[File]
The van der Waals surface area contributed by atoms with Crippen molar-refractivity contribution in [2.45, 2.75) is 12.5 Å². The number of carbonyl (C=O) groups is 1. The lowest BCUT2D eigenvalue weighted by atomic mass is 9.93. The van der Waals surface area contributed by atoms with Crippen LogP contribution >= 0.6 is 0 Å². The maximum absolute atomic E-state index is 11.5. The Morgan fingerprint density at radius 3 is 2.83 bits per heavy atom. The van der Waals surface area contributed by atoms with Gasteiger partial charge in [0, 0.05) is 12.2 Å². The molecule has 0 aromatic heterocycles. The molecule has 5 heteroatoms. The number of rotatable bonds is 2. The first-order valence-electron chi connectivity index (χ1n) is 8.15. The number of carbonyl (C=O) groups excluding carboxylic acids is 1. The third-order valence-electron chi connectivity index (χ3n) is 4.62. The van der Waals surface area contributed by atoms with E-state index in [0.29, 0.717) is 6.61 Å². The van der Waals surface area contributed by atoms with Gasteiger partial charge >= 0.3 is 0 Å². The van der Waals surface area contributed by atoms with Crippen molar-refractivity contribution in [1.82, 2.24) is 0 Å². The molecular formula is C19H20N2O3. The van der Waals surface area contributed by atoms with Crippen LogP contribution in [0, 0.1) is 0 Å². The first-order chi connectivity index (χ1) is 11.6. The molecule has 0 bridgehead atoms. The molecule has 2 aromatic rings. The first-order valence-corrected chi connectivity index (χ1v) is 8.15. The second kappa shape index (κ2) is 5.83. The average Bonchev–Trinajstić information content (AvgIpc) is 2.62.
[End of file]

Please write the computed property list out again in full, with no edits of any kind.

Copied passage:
The van der Waals surface area contributed by atoms with Crippen molar-refractivity contribution in [2.45, 2.75) is 12.5 Å². The number of carbonyl (C=O) groups is 1. The lowest BCUT2D eigenvalue weighted by atomic mass is 9.93. The van der Waals surface area contributed by atoms with Crippen LogP contribution >= 0.6 is 0 Å². The maximum absolute atomic E-state index is 11.5. The Morgan fingerprint density at radius 3 is 2.83 bits per heavy atom. The van der Waals surface area contributed by atoms with Gasteiger partial charge in [0, 0.05) is 12.2 Å². The molecule has 0 aromatic heterocycles. The molecule has 5 heteroatoms. The number of rotatable bonds is 2. The first-order valence-electron chi connectivity index (χ1n) is 8.15. The number of carbonyl (C=O) groups excluding carboxylic acids is 1. The third-order valence-electron chi connectivity index (χ3n) is 4.62. The van der Waals surface area contributed by atoms with E-state index in [0.29, 0.717) is 6.61 Å². The van der Waals surface area contributed by atoms with Gasteiger partial charge >= 0.3 is 0 Å². The van der Waals surface area contributed by atoms with Crippen molar-refractivity contribution in [1.82, 2.24) is 0 Å². The molecular formula is C19H20N2O3. The van der Waals surface area contributed by atoms with Crippen LogP contribution in [0, 0.1) is 0 Å². The first-order chi connectivity index (χ1) is 11.6. The molecule has 0 bridgehead atoms. The molecule has 2 aromatic rings. The first-order valence-corrected chi connectivity index (χ1v) is 8.15. The second kappa shape index (κ2) is 5.83. The average Bonchev–Trinajstić information content (AvgIpc) is 2.62.